Here is the continuation promised for already more than five years. I was expecting a possible need for disassembly. It happened, because I noticed that the anti-flashing capacitor became insufficient with the eight coaches in the complete train. It has a capacity of 1000 µF for an operating voltage of 35 V. However, the capacitor size depends on this voltage. With 25 V, we have a capacity of 2200 µF for the same size (ø 13 × 25 approximately). The space available in the coach’s technical room, as we will see, allows the installation of two 2200 µF / 25 V capacitors in parallel, which in practice will quadruple the present capacity.
Originally, a space was provided in the cab for a decoder. The printed circuit is not satisfactory, as said on page 1. In addition, to hide the wiring as well as possible, we will see that I have had to free up the space in this cab as much as possible. To accommodate the decoder and the capacitors, I found that the central technical room was particularly suitable, provided that it was enlarged as much as possible.
In addition to the platform equipment, which doesn’t differ from that of other coaches, there are a number of modifications to be made.
An approximately 13 × 13 mm hole is made under the cab; it allows to put a connector in, as we will see later.
To enlarge the technical room’s space, the central part of the lower fittings is cut out. Naturally, as for the other coaches, but all the more here, the upper fittings are glued on the lower at the level of the stairs, taking great care to respect the distance between the two separated halves. The best for this is to glue with the parts mounted on the chassis.
Note the power connector of the light strip.
The ballast is cut in the technical room to leave a free space of about 10 mm, necessary for the future passage of the wires. The remaining visible part is insulated with electrical tape.
There is little to do. In this coach, exceptionally, the 2nd floor lighting strip will be stuck under the roof. It is therefore necessary to level off all the reliefs therein.
As previously reported, the original light guides are too small. They are replaced with 2 mm dia. “cannon” LED sections (we can also use Krystal Klear). The LEDs themselves will be SMDs.
Note: all the following circuits are obsolete, see the section Design change below.
As the driving coach powers the whole train, the current pickup should be the best possible. So the use of conductive bearings and middle-insulated axles is essential. For this, we must get uninsulated wheels from other coaches and exchange them with the insulated wheels. Attention: the wheels are not very tight on the axles, which are themselves of poor quality (badly machined tips). The distance between tips is reduced from 24.8 to 24.0 to take into account the thickness of the conductive bearings. Each wheel is therefore offset 0.4 mm outwards.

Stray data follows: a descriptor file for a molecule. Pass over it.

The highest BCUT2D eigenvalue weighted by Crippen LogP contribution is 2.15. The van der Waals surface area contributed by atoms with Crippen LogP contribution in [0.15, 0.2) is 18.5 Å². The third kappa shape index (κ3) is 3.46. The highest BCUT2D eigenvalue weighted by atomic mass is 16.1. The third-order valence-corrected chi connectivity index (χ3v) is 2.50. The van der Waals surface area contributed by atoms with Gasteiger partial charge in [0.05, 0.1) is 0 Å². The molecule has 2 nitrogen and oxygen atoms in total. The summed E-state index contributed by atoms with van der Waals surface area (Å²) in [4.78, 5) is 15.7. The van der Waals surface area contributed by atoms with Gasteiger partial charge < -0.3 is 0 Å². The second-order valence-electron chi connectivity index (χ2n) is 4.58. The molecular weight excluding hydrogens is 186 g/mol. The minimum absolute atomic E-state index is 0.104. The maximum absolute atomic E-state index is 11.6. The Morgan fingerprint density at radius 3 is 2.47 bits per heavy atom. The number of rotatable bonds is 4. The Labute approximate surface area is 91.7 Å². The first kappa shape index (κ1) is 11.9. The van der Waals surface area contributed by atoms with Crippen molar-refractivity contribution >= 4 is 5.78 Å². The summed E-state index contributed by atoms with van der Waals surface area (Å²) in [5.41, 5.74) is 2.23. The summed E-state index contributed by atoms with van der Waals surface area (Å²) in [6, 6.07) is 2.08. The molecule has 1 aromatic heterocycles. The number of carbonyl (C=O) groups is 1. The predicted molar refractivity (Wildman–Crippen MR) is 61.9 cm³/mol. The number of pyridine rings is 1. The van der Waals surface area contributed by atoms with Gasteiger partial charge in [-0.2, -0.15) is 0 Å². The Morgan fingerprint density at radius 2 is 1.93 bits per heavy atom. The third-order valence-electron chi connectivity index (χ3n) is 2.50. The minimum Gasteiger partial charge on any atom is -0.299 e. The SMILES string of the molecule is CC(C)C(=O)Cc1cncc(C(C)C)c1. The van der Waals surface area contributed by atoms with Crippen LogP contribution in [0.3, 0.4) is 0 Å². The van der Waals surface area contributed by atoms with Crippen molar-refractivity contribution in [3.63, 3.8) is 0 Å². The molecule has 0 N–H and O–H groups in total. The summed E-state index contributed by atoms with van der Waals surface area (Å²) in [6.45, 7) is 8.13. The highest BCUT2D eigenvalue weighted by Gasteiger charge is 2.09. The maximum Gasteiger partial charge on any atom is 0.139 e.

The conductive bearings are manufactured with 2/10 mm brass sheet according to the technique already used for DEV AO REE coaches.
The wires from the bogies pass through the chassis grooves, under the ballast, and meet in the technical room.
Note the wire colour not conforming to the NEM standard (it should be red instead of blue), but I preferred to keep the original wires.
The lower strip is the same as for other coaches, with less unnecessary LEDs, but it is powered directly in the technical room, with a two-pin 1.27 mm pitch connector.
The upper strip is very similar to the others; I added a cab lighting LED, which will have a special connection.
This strip, as already said, is stuck under the roof. I have provided a connector which will facilitate the separation between body and chassis. This connector must be able to be disconnected before dismantling and therefore be accessible from the outside. This is why I planned the square opening of the cab layout.
This 1.27 mm pitch connector has five contacts. In order, V+ (blue); red lights (yellow); white lights (white); compartment lighting (green); cab lighting (purple). The male contact soldering is protected by a heat-shrink tubing; the female contacts are soldered on a small PCB, because they are quite fragile.
The PCB is completely remade, with SMD components. The LEDs are mounted reversed.
Note: I first tried to mount cannon LEDs, a priori easier to implement, but they come up against the cab layout and therefore cannot be placed perfectly horizontally.
Power circuit and decoder
For the moment, as already said, this circuit has only one capacitor of 1000 µF, insufficient. The decoder is next to it. Some of the latter’s wires leave directly for the cab along the ballast.